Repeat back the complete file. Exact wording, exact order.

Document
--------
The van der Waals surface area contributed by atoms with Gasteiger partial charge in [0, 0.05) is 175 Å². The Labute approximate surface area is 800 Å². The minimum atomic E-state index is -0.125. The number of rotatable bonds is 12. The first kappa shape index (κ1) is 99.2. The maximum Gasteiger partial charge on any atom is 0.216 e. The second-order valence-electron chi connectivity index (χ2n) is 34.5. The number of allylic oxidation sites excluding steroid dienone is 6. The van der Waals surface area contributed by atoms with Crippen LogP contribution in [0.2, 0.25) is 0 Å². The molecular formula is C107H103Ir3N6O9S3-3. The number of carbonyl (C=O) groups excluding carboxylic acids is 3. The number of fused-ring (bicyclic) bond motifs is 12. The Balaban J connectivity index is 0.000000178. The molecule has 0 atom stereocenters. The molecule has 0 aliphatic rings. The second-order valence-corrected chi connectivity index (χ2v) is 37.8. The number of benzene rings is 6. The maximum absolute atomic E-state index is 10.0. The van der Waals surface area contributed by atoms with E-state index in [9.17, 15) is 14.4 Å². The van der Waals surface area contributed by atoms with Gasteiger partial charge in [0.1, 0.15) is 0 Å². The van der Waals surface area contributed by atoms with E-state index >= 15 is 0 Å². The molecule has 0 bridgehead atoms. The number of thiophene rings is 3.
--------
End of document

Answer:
The van der Waals surface area contributed by atoms with Gasteiger partial charge in [0, 0.05) is 175 Å². The Labute approximate surface area is 800 Å². The minimum atomic E-state index is -0.125. The number of rotatable bonds is 12. The first kappa shape index (κ1) is 99.2. The maximum Gasteiger partial charge on any atom is 0.216 e. The second-order valence-electron chi connectivity index (χ2n) is 34.5. The number of allylic oxidation sites excluding steroid dienone is 6. The van der Waals surface area contributed by atoms with Crippen LogP contribution in [0.2, 0.25) is 0 Å². The molecular formula is C107H103Ir3N6O9S3-3. The number of carbonyl (C=O) groups excluding carboxylic acids is 3. The number of fused-ring (bicyclic) bond motifs is 12. The Balaban J connectivity index is 0.000000178. The molecule has 0 atom stereocenters. The molecule has 0 aliphatic rings. The second-order valence-corrected chi connectivity index (χ2v) is 37.8. The number of benzene rings is 6. The maximum absolute atomic E-state index is 10.0. The van der Waals surface area contributed by atoms with E-state index in [9.17, 15) is 14.4 Å². The van der Waals surface area contributed by atoms with Gasteiger partial charge in [0.1, 0.15) is 0 Å². The van der Waals surface area contributed by atoms with E-state index >= 15 is 0 Å². The molecule has 0 bridgehead atoms. The number of thiophene rings is 3.